Spacebomb House Band
Library Music 1: No Space High Enough
A debut cassette brimming with snippets of wordless vocals, bouncy keyboards, and a thrift shop ethic. All of the best elements of library music are packed into 17 tracks - it's like David Axelrod fell through a timewarp and ended up alive & well & recording in 2018. I am fascinated to hear where this band goes next.
Here's their bandcamp promo in full.
The surface of the muddy James River, twisting, glistening and opaque, acts like a textural twin of magnetic tape, a parallel ribbon of inspiration, burnt brown river spooling on and on. The skill of the producer is to wade in these waters and lay a net for a track, to catch one before it is gone.
Straight from the Spacebomb House Band, No Space High Enough is the first installment of a serialized sonic venture. Unlike other Spacebomb productions, lyrics and melody are not central here, so mood and texture come to the fore on these largely instrumental set pieces. Four constant collaborators–Matthew E. White the visionary pragmatist, Trey Pollard the pragmatic visionary, Cameron Ralston the navigator of spirits & Pinson Chanselle the spirited navigator–focus their output in a flowing mix of styles and scenes, discrete soundtracks saturated with the soul of an imaginary cinema. Operating through the blurred roles of producer, composer, player, arranger, and dub engineer, these four interlocking personalities combine to form a remarkably singular voice.
A sketchbook of sorts, functioning as mixtape, beat tape, library music, demonstration reel, but with a baseline of quality and thoughtfulness throughout, No Space High Enough reflects Spacebomb’s full life in the city of Richmond. This knotty tapestry of musical energy is the fruit of longstanding relationships with members of the symphony, the jazz scene and the gospel community. The project contemporizes that time when studios could call in strings, horns and choirs with scarcely a second thought, intrinsic tools in the musical process, as everyday as every day. The natural ease of these collaborations lends power and depth to the sound of Library Music.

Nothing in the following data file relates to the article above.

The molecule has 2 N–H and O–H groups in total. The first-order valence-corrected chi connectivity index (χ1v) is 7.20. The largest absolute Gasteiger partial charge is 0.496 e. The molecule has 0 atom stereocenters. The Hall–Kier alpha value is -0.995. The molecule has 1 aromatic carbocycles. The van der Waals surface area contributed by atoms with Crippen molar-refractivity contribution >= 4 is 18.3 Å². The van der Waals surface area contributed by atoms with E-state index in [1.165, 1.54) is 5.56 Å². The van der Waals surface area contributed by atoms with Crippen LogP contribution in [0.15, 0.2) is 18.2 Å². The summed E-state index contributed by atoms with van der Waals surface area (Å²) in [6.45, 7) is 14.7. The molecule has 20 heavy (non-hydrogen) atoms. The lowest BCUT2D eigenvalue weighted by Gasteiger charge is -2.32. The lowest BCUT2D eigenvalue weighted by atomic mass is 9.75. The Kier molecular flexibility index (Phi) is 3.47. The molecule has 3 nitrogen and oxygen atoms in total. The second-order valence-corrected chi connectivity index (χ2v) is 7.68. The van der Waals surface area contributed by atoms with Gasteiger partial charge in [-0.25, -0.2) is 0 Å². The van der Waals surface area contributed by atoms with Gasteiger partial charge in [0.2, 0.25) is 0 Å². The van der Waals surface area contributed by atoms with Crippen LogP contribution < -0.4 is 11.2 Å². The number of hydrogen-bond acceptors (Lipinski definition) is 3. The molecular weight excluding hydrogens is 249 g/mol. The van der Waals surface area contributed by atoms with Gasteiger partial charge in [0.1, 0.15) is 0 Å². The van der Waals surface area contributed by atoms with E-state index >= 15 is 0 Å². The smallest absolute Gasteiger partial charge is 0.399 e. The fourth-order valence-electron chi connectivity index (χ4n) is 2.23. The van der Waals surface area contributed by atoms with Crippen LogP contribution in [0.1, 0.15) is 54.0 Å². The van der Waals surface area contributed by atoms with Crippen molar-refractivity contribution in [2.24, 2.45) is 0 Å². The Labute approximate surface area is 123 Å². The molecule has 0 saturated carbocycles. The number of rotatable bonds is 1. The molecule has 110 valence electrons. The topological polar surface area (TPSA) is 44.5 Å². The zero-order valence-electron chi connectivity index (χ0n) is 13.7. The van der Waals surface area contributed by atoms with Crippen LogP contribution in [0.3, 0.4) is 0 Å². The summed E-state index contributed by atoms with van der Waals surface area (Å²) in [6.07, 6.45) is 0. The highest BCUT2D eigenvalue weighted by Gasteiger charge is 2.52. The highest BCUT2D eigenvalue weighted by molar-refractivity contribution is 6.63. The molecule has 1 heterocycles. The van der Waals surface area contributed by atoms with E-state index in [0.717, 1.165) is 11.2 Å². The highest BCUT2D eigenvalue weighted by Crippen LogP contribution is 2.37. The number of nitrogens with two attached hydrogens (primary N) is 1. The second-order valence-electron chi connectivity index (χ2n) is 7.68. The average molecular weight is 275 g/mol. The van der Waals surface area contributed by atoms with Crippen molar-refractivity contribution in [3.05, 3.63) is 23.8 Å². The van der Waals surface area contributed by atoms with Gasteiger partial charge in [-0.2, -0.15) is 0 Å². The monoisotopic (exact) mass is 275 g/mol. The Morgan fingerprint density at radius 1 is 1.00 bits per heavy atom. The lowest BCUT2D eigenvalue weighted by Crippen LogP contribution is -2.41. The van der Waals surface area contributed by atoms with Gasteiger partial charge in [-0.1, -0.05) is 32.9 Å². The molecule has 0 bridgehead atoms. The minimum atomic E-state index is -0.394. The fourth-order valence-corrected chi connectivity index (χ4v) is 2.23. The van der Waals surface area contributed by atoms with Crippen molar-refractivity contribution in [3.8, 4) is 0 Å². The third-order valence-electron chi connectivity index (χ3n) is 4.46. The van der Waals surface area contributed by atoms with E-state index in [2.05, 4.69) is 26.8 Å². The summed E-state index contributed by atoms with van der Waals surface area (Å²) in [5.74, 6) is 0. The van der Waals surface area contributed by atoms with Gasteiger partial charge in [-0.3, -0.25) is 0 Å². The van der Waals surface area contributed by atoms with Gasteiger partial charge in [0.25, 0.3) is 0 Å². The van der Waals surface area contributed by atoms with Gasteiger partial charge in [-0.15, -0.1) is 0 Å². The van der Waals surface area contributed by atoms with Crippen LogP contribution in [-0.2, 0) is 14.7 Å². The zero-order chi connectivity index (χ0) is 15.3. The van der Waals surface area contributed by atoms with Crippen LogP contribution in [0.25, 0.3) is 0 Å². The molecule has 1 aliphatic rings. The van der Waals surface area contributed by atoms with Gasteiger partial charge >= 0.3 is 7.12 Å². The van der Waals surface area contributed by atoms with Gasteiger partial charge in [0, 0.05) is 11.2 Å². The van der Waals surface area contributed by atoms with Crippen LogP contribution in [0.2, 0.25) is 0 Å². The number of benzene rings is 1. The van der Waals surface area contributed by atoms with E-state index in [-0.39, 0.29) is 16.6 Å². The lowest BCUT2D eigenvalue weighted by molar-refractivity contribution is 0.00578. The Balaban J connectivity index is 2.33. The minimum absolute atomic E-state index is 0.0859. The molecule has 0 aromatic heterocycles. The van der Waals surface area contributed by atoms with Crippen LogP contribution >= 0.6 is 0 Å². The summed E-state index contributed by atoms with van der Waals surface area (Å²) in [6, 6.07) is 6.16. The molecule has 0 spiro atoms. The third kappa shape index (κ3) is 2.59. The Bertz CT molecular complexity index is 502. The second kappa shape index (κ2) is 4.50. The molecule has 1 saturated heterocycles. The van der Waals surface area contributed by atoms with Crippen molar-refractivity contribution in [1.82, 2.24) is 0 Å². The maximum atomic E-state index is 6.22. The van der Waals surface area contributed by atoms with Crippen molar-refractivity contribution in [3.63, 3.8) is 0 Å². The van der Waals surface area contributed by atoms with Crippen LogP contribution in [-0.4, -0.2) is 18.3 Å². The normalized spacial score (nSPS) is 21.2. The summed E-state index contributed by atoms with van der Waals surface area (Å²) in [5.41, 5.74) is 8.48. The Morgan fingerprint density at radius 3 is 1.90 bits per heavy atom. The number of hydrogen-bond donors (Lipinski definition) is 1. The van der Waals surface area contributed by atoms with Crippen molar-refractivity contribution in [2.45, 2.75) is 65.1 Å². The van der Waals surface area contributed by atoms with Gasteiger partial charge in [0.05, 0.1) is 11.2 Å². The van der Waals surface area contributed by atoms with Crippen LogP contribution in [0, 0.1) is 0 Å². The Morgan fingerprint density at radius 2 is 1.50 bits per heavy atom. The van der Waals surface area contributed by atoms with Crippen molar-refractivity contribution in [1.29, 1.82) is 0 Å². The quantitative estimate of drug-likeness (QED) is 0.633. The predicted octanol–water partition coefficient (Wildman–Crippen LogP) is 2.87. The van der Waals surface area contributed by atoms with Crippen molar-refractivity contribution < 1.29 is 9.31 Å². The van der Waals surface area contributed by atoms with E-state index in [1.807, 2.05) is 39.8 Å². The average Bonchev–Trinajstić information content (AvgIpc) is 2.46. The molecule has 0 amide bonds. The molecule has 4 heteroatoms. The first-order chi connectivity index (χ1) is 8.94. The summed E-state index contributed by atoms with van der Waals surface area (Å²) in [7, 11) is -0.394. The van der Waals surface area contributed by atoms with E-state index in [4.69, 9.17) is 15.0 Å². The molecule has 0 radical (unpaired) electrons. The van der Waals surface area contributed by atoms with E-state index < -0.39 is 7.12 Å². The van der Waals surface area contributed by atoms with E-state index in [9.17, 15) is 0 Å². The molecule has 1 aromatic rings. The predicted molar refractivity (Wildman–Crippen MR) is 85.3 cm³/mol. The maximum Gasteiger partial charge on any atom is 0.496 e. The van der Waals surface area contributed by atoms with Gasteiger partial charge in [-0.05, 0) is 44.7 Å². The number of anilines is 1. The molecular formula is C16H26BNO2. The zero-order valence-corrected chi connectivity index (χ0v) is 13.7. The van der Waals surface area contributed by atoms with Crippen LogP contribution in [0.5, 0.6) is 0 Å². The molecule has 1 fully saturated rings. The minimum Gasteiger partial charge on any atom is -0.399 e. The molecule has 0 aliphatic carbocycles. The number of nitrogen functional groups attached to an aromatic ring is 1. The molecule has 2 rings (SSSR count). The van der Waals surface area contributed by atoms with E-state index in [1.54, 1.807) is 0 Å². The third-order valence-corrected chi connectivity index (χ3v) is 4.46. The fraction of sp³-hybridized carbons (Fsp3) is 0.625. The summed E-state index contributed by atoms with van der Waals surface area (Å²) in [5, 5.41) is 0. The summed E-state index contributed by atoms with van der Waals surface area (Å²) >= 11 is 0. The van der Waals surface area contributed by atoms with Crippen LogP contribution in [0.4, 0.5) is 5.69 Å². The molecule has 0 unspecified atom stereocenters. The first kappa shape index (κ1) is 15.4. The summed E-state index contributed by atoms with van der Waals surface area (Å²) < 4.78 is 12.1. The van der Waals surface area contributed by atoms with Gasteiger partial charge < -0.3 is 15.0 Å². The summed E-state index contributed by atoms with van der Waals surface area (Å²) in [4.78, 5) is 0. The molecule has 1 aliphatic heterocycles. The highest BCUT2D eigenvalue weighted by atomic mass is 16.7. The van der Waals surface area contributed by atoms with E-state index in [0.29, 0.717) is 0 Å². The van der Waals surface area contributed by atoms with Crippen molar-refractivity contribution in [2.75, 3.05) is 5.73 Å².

The tape moves on, through gray archways, rain on a lead roof, a monastic quartet pouring over stacks of illuminated scores. Now red dust clouds swirl through a hot stereo sky, and four horsemen down below ride for home out of range. Voices in the tank, snares rattling and bells towering, analog luster and digital depth. It’s 80s Morricone, 90s hip hop beats, 60s peace chants, 70s AM radio, a party in the apartment next door, memories contained inside an empty bottle, whispers of forgotten dub sessions, smoke in the morning from the embers of last night’s fire. An organ solo wanders off into silence, then click and the tape is cut off.
Pinson Chanselle – Drum set, drum machine, drum machine programming, choir arrangements, string arrangements, horn arrangements
Cameron Ralston – Electric bass guitar, synth bass, choir arrangements, string arrangements, horn arrangements, drum machine programming
Trey Pollard – Piano, synthesizer, string arrangements, horn arrangements, choir arrangements
Matthew E. White – Guitar, synthesizer, string arrangements, choir arrangements, drum machine programming
Additional keyboards played by Daniel Clarke
Additional guitars played by Alan Parker
Strings contracted by Treesa Gold
Strings and Horns conducted by Trey Pollard
Choir conducted by Joseph Clarke
Engineered by Pinson Chanselle, Trey Pollard, Cameron Ralston, Matthew E. White and Adrian Olsen
Recorded at Spacebomb Studios and Montrose Recording
Mixed at Spacebomb Studio
Produced by Pinson Chanselle, Trey Pollard, Cameron Ralston, Matthew E. White
All songs written by Pinson Chanselle, Trey Pollard, Cameron Ralston, Matthew E. White